A leader in the English Arts and Crafts movement, William Morris translated the ancient French romance, Amis and Amile, in 1894, one of a number of romances he published in his literary efforts to restore the middle ages.
This holograph copy of Morris’s short story was prepared for the Kelmscott Press in 1894 and printed in a run of 500. The first American edition appeared later that year, published by Thomas Bird Mosher.
Background on Amis and Amile
An ancient French romance based upon a legend of love and sacrifice, the story of Amis and Amile was translated and published by William Morris in 1894. The plot of the romance revolves around devoted friends, near twins in resemblance. When stricken with leprosy, Amis received a visitation from the archangel Raphael and was informed that his cure would be brought about only by telling Amile to slaughter his children and then bathe in their blood. Although Amis refused, Amile too had heard the angel, killed his children, bringing their blood to his sick friend, and immediately healed him. Miraculously, the children were restored to life thereafter, although both Amis and Amile were killed in battle, even death did not part them: though buried apart, their coffins were found together the next morning.
A textile designer, artist, writer, and publisher, William Morris was a deep proponent of traditional craftsmanship in an era of industrialization. Associated with the Pre-Raphaelite Brotherhood and a major figure in the English Arts and Crafts movement, Morris built on the writings of John Ruskin to develop a philosophy that at once prized craftsmanship and aesthetics and resisted the homogenization of mass production. Often drawing on medieval and romantic motifs and technologies, Morris’s work reflected his socialist leanings,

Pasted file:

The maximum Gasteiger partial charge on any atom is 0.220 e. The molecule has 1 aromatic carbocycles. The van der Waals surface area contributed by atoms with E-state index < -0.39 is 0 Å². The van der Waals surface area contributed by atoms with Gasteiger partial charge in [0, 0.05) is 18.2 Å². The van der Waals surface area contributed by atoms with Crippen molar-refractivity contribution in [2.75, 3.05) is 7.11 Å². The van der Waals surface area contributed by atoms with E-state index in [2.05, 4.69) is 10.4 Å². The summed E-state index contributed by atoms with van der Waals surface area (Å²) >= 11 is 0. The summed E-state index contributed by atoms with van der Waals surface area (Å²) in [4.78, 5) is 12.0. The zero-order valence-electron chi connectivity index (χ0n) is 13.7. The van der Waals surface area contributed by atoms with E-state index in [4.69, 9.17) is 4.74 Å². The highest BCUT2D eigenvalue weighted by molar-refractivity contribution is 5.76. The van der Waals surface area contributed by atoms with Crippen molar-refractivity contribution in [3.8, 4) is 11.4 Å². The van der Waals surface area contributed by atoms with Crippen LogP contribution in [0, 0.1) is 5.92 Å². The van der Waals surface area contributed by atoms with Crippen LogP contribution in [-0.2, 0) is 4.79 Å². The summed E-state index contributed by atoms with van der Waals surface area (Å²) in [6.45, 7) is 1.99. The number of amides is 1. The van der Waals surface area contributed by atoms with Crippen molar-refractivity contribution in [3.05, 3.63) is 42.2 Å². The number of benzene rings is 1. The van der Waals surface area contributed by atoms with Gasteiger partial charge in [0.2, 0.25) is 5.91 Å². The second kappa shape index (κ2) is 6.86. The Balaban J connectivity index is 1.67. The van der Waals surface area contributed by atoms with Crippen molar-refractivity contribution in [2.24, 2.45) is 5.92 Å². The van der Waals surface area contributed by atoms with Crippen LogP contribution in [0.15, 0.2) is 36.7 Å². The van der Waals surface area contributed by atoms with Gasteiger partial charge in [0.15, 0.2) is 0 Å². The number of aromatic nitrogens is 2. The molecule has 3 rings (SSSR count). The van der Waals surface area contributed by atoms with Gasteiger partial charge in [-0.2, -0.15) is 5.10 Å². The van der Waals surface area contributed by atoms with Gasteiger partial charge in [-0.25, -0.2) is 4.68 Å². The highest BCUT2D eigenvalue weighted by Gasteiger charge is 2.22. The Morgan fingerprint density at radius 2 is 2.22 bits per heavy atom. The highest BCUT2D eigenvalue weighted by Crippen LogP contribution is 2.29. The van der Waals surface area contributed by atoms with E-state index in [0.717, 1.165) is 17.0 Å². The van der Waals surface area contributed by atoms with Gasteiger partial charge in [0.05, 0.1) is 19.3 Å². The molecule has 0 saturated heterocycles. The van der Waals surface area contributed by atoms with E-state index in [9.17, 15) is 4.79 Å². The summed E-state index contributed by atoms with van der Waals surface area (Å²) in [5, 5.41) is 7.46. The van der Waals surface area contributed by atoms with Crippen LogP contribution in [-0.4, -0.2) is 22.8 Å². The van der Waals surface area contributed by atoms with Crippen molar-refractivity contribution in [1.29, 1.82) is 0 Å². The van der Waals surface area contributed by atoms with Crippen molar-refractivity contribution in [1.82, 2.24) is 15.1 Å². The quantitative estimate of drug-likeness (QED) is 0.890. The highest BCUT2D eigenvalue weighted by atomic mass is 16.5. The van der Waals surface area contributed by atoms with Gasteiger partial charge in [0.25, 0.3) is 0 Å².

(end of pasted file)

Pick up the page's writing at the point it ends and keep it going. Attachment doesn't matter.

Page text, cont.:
Morris operated the Kelmscott Press from 1891 to 1898 on the principle of employing traditional methods of book production, down to and including derivatives of fifteenth century typography and illustration. His version of Amis and Amile was printed in an edition of 500 at the Kelmscott Press in 1894 and by Thomas Bird Mosher in Maine later that year.
Contents of Collection
This holograph copy of Morris’s short story, “The friendship of Amis and Amile,” was prepared for the Kelmscott Press in 1894. Pasted on the rear of the last page is a ticket indicating that it came from the collection of the noted autograph dealer Thomas F. Madigan.
Acquired from Thomas F. Madigan, date unrecorded.
Processed by I. Eliot Wentworth, April 2102.
SCUA houses a large collection of works by and about William Morris, including the first American edition of The story of Amis and Amile, done out of the ancient French into English. Portland, Me.: T.B. Mosher, 1896 (Call no.: PR5081.A5 S8 1896a).
Copyright and Use (More information)
Cite as: William Morris, The Friendship of Amis and Amile (MS 362 bd). Special Collections and University Archives, University of Massachusetts Amherst Libraries.
- Kelmscott Press
- Morris, William, 1834-1896
Types of material
- Holographs (Autographs)